So $33.5-$6,580, or less than $27k. Not insignificantly, about the average cost of a Prius.

    Yes, EVs are horrible and foreign oil is much better. I mean, eventually, we'll win a war in the Middle East that doesn't cost more than a trillion.

  32. What is the Volt worth when you drive it off the lot? I doubt you could sell it. Also, after five years, you will need to replace the batteries at several thousand dollars. Toyota has also sold well over 1M vehicles; the Volt is at 10,000. The car is not going to survive.

  33. The battery is warrantied for 8 years and Prius batteries have been shown to be reliable for at least 250,000 miles, i.e. the life of the car.

  34. @Kevin: Please cite a source for your claim that the Volt battery will need to be replaced after five years (which is, as John Briggs points out here, under warranty). Links to data on Volt battery life would be best. Please provide.

  35. Sounds like you don't care about our soldiers dying overseas to protect the oil flows for you...

  36. Somehow I think this will backfire on them. If this were any other car production would have ceased. And the fact is, GE can only buy so many and the American public doesn't want this hybrid. They failed to learn from Toyota.

  37. Actually the Volt is selling better in its first year than the Prius did in its first sales.

  38. Oh my god the insanity is stifling! Can’t you see the 1800 pound gorilla in the room? This is an obvious and blatant attempt by GE to prop up Obama. It’s cronyism 101! Most if not all of O-so-corrupt’s green jobs initiatives are money laundering schemes use to siphon OUR tax dollars to his supporters. The money GE spends on these horrid cars should be counted as a DNC campaign contribution.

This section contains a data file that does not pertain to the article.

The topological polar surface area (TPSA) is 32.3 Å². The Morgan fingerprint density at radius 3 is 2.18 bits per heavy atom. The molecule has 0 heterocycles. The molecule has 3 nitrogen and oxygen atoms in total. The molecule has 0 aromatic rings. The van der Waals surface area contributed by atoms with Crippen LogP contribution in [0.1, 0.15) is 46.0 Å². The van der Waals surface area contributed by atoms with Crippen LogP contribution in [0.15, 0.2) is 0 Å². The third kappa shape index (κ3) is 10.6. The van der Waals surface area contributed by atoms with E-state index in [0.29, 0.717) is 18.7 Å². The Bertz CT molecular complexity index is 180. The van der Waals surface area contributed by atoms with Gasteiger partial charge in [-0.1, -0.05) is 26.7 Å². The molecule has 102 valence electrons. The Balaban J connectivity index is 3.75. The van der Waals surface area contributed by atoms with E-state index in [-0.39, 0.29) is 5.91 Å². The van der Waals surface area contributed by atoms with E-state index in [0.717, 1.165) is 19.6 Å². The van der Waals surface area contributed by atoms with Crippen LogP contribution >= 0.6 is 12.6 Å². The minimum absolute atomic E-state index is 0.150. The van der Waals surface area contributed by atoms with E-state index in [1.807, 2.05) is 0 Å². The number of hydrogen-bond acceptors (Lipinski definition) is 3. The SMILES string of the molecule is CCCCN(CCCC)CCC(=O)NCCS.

39. John,
    Using your definition "an "electric car" is any vehicle whose wheels are turned *primarily* by the electric traction motor(s)." would make every Diesel/Electric Locomotive an "Electric Train".

  40. I don't have any objection to calling the Volt an electric car because it is one. However, it is more precisely a Plug-in Series Hybrid Electric Car.

    "Electric Car with extended range" is GM Marketing pitching one of the advantages of a hybrid electric vs. a pure electric car. Toyota could market the Prius as an "Electric Car with extended range and performance" if it wanted to. You can drive it as all electric until the battery runs down or you want to go faster then 10mph. Then it switches to the "extended" mode by starting the gasoline engine to charge the batteries and drive the wheels.